Placenta Previa Overview
Placenta previa is a complication of pregnancy in which the placenta (the
organ that joins the mother and fetus and transfers oxygen and nutrients to the
fetus) is implanted either near to or overlying the outlet of the uterus (womb).
Placenta previa is found in approximately four out of every 1000 pregnancies beyond
the 20th week of gestation. The main symptom of placenta previa is
Several terms have been used to characterize placenta previa. The types of
placenta previa include:
- Complete placenta previa refers to the situation in which the placenta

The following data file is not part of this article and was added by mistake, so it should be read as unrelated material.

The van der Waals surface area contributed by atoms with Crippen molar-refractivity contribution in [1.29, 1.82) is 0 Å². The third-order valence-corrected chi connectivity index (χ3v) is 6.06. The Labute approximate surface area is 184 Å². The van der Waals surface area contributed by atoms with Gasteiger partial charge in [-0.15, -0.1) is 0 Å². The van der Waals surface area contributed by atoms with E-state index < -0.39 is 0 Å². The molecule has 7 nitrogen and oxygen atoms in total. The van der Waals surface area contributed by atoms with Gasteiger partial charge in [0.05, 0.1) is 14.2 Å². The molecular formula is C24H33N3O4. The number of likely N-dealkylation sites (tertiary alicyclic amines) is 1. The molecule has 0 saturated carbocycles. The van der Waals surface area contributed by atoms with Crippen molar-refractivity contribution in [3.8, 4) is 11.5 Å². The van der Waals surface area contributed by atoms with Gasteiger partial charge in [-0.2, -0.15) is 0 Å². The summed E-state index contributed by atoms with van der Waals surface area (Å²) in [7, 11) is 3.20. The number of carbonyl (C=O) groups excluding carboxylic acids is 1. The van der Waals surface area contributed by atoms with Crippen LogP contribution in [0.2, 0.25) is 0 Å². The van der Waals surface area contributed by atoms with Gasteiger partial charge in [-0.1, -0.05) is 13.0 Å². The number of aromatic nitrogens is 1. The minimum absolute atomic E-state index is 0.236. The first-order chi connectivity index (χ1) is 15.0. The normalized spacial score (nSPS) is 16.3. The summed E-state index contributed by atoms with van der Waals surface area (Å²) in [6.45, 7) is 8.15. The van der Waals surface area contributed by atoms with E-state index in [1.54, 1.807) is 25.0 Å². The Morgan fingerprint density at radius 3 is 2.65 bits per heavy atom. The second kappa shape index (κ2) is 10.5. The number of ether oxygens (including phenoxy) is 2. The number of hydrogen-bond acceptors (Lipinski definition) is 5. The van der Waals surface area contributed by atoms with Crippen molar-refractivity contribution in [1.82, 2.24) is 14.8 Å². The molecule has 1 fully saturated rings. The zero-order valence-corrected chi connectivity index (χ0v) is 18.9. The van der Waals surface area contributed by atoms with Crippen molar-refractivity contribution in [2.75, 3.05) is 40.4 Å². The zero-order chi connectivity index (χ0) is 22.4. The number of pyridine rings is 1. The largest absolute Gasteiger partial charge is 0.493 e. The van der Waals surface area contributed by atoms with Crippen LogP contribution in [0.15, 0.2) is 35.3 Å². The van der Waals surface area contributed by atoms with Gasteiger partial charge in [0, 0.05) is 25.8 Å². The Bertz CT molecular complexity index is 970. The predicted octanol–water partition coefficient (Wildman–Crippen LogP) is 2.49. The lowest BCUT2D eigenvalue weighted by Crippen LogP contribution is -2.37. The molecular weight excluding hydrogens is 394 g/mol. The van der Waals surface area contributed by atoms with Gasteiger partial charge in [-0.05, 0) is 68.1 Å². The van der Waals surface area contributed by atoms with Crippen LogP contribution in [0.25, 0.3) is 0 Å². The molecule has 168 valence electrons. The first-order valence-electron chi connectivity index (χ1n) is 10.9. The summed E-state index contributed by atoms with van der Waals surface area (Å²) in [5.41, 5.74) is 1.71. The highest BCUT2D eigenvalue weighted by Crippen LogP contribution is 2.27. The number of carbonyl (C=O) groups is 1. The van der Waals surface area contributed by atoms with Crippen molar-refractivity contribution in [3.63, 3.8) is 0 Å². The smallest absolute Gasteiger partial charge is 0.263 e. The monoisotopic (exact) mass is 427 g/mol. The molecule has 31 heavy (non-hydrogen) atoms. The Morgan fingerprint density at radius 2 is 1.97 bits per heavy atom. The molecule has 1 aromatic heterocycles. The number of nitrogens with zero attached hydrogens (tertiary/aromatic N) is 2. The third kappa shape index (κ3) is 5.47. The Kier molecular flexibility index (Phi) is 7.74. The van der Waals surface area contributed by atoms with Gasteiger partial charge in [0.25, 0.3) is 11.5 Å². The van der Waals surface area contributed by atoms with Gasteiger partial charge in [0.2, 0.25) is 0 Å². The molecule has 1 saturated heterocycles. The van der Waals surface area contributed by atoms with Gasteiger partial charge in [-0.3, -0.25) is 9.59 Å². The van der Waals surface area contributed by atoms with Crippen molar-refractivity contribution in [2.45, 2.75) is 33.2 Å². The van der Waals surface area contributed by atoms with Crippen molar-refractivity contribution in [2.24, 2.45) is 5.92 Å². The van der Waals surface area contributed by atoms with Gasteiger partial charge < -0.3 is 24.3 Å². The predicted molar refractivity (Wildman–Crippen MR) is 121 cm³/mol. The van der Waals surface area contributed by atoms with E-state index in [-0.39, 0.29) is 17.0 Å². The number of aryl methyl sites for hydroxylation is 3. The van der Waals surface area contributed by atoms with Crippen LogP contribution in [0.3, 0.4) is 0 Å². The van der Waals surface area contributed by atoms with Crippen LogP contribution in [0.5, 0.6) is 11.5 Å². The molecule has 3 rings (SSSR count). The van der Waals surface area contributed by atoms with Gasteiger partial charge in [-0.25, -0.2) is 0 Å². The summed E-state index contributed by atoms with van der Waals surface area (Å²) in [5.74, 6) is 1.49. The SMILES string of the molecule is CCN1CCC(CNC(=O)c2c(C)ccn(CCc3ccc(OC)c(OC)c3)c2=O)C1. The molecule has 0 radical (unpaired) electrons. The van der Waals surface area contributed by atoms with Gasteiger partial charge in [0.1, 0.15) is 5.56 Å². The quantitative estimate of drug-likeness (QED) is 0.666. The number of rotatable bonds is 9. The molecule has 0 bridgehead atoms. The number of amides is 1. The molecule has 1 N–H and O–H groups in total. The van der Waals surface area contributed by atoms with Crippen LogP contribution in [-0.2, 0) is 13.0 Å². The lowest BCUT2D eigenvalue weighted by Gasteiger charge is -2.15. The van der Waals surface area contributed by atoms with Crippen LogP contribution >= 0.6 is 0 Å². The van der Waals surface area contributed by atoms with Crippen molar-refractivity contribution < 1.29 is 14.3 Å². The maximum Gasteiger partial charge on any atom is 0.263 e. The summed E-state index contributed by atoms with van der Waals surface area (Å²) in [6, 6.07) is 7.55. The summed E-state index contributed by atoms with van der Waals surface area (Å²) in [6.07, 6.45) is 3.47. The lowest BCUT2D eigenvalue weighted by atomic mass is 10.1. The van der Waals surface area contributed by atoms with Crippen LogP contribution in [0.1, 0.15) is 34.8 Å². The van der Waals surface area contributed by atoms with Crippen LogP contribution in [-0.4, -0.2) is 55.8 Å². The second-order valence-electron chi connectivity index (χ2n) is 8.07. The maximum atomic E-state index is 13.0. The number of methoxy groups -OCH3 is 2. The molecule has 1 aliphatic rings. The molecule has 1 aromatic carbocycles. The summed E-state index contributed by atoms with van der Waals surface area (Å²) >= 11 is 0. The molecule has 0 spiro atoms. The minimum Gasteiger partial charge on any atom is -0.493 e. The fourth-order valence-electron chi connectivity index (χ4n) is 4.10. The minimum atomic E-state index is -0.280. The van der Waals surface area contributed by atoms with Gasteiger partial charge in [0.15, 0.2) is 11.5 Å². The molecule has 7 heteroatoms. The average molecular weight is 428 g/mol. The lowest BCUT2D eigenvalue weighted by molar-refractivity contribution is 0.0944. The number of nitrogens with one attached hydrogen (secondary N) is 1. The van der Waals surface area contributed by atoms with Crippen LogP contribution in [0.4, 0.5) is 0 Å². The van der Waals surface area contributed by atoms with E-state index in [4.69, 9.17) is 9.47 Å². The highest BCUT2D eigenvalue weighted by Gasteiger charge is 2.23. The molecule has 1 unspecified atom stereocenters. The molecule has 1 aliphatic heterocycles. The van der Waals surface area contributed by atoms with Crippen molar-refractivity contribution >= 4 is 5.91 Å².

completely covers the opening from the womb to the cervix.
- Partial placenta previa refers to the placenta that partially covers the
cervical opening (since the cervical opening is not dilated until time for
delivery approaches, this type of placenta previa occurs after the cervix has
begin to dilate).
- Marginal placenta previa refers to a placenta that is located adjacent to,
but not covering, the cervical opening.
- The term low-lying placenta or low placenta has been used to refer both to
placenta previa and marginal placenta previa.
- The terms anterior placenta previa and posterior placenta previa are
sometimes used after ultrasound examination to further define the exact position
of the placenta within the uterine cavity.